Attack an Object

Sometimes a character needs to attack or break an object

Strike an Object

Table: Size and Defense of Objects
Size (Example) Defense
Colossal (jetliner) –3
Gargantuan (army tank) 1
Huge (typical car) 3
Large (big door) 4
Medium-size (dirt bike) 5
Small (chair) 6
Tiny (laptop computer) 7
Diminutive (paperback book) 9
Fine (pencil) 13

Objects are easier to hit than characters because they usually don’t move, but many are tough enough to shrug off some damage from each blow.

Object Defense and Bonuses to Attack: Objects are harder or easier to hit depending on their size and whether they are immobile or being held, carried, or worn by opponents. The base Defense of objects is shown on Table: Size and Defense of Objects.

If a character uses a full-round action to make an attack against an inanimate, immobile object, the character gets an automatic hit with a melee weapon, or a +5 bonus on his or her attack roll with a ranged weapon.

An object being held, carried, or worn has a Defense equal to the above figure + 5 + the opponent’s Dexterity modifier + the opponent’s class bonus to Defense. Striking a held, carried, or worn object provokes an attack of opportunity from the character who holds it. (If a character has the Sunder feat, he or she doesn’t incur an attack of opportunity for making the attempt.)

Hardness: Each object has hardness—a number that represents how well it resists damage. Whenever an object takes damage, subtract its hardness from the damage. Only damage in excess of its hardness is deducted from the object’s hit points (see Table: Substance Hardness and Hit Points and Table: Object Hardness and Hit Points).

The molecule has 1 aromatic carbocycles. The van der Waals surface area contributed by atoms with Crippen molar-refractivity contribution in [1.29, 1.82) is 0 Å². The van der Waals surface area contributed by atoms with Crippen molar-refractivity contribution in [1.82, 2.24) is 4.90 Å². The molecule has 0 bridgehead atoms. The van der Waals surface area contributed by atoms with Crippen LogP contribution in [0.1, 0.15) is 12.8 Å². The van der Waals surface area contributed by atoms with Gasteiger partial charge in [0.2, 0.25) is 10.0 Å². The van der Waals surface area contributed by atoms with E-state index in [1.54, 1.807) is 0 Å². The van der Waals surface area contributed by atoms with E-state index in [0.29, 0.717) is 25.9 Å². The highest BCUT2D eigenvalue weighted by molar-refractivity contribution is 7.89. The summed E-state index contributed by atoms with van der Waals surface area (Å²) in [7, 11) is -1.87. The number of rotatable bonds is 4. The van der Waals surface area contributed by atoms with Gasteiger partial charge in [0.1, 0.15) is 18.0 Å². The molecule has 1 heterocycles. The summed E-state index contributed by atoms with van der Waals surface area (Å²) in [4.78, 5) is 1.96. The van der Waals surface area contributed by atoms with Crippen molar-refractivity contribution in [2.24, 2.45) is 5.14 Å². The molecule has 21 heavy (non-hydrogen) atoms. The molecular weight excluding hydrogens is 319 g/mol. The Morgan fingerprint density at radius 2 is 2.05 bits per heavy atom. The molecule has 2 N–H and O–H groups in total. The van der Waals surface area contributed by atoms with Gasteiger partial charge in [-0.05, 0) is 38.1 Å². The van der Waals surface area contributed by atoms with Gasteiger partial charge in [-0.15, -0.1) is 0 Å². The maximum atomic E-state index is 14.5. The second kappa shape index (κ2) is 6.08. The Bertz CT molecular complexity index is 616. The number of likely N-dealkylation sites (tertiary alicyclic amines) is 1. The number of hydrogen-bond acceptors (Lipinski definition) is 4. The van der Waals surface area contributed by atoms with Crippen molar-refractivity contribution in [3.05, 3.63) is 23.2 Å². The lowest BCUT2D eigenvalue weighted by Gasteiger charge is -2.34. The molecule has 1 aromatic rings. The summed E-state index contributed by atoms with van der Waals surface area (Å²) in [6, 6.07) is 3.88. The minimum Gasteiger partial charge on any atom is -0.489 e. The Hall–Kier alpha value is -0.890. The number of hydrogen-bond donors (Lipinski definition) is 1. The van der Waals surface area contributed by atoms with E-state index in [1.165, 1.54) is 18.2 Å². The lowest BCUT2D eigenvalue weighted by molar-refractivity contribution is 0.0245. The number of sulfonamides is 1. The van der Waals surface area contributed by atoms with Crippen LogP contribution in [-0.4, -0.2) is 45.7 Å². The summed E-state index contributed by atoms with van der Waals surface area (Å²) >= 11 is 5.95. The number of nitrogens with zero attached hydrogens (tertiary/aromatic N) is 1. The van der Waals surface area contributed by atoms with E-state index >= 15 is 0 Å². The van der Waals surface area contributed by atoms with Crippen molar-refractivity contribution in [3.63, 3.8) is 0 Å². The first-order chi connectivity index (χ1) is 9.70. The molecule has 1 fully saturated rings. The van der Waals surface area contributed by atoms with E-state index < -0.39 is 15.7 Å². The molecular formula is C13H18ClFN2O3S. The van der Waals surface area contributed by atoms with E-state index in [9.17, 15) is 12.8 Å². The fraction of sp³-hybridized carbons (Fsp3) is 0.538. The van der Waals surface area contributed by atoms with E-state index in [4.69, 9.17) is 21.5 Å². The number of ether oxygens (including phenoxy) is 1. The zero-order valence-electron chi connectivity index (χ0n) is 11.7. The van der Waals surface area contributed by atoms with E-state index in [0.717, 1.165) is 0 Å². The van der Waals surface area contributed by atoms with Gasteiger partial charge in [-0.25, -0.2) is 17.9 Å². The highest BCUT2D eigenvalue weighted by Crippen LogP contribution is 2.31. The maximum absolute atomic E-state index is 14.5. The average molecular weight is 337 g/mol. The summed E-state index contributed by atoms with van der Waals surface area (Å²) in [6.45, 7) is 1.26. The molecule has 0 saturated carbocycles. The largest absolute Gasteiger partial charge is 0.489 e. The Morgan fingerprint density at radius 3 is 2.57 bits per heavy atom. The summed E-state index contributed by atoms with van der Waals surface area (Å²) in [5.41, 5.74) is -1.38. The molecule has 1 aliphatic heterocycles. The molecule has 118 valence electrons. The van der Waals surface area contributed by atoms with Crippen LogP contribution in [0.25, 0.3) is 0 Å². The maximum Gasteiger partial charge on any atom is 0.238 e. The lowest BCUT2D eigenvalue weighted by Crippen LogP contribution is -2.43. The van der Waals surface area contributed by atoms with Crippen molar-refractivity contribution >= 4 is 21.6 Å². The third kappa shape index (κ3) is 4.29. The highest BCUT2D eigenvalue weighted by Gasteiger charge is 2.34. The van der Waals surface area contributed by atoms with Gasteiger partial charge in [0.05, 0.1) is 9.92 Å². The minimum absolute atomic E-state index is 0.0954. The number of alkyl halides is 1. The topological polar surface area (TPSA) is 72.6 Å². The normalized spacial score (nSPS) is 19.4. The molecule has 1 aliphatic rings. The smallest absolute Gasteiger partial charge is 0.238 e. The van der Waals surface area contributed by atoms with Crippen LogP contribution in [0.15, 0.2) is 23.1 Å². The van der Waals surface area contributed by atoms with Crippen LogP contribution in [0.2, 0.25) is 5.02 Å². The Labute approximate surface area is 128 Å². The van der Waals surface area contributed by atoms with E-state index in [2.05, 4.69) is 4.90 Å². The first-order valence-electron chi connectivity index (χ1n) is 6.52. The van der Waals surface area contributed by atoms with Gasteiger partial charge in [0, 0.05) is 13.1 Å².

Hit Points: An object’s hit point total depends on what it is made of or how big it is (see Table Substance Hardness and Hit Points and Table Object Hardness and Hit Points).

Table: Substance Hardness and Hit Points
Substance Hardness Hit Points
Paper 0 2/inch of thickness
Rope 0 2/inch of thickness
Plastic, soft 0 3/inch of thickness
Glass 1 1/inch of thickness
Ceramic 1 2/inch of thickness
Ice 0 3/inch of thickness
Plastic, hard 2 5/inch of thickness
Wood 5 10/inch of thickness
Aluminum 6 10/inch of thickness
Concrete 8 15/inch of thickness
Steel 10 30/inch of thickness
Table: Object Hardness and Hit Points
Object Hardness Hit Points Break DC
Cheap 0 1 10
Average 3 5 15
High quality 5 10 20
High security 10 120 35
Ultrahigh security 20 150 40
Manufactured objects1
Fine 0 1 10
Diminutive 0 1 10
Tiny 1 2 10
Small 3 3 12
Medium-size 5 5 15
Large 5 10 15
Huge 8 10 20
Gargantuan 8 20 30
Colossal 10 30 50
Firearm, Medium-size 5 7 17
Rope 0 2 23
Simple wooden door 5 10 13
Strong wooden door 5 20 23
Steel door 10 120 35
Cinderblock wall 8 90 35
Chain 10 5 26
Handcuffs 10 10 30
Metal bars 10 15 30

1Figures for manufactured objects are minimum values. The GM may adjust these upward to account for objects with more strength and durability.

Energy Attacks: Acid and sonic/concussive attacks deal normal damage to most objects. Electricity and fire attacks deal half damage to most objects; divide the damage by 2 before applying the hardness. Cold attacks deal one-quarter damage to most objects; divide the damage by 4 before applying the hardness.

Ineffective Weapons: The GM may determine that certain weapons just can’t deal damage effectively to certain objects.

Immunities: Objects are immune to nonlethal damage and to critical hits.

Saving Throws: Unattended objects never make saving throws. They are considered to have failed their saving throws. An object attended by a character (being grasped, touched, or worn) receives a saving throw just as if the character herself were making the saving throw.

Breaking Objects

When a character tries to break something with sudden force rather than by dealing damage, use a Strength check to see whether he or she succeeds. The DC depends more on the construction of the object than on the material.

If an object has lost half or more of its hit points, the DC to break it decreases by 2.

Repairing Objects

Repairing damage to an object takes a full hour of work and appropriate tools. (Without the tools, a character takes a –4 penalty on his or her Repair check.) At the end of the hour, make a Repair check (DC 20). Success restores 2d6 hit points. If damage remains, the character may continue to make repairs for as many hours as it takes to restore all the object’s hit points.

Screen printing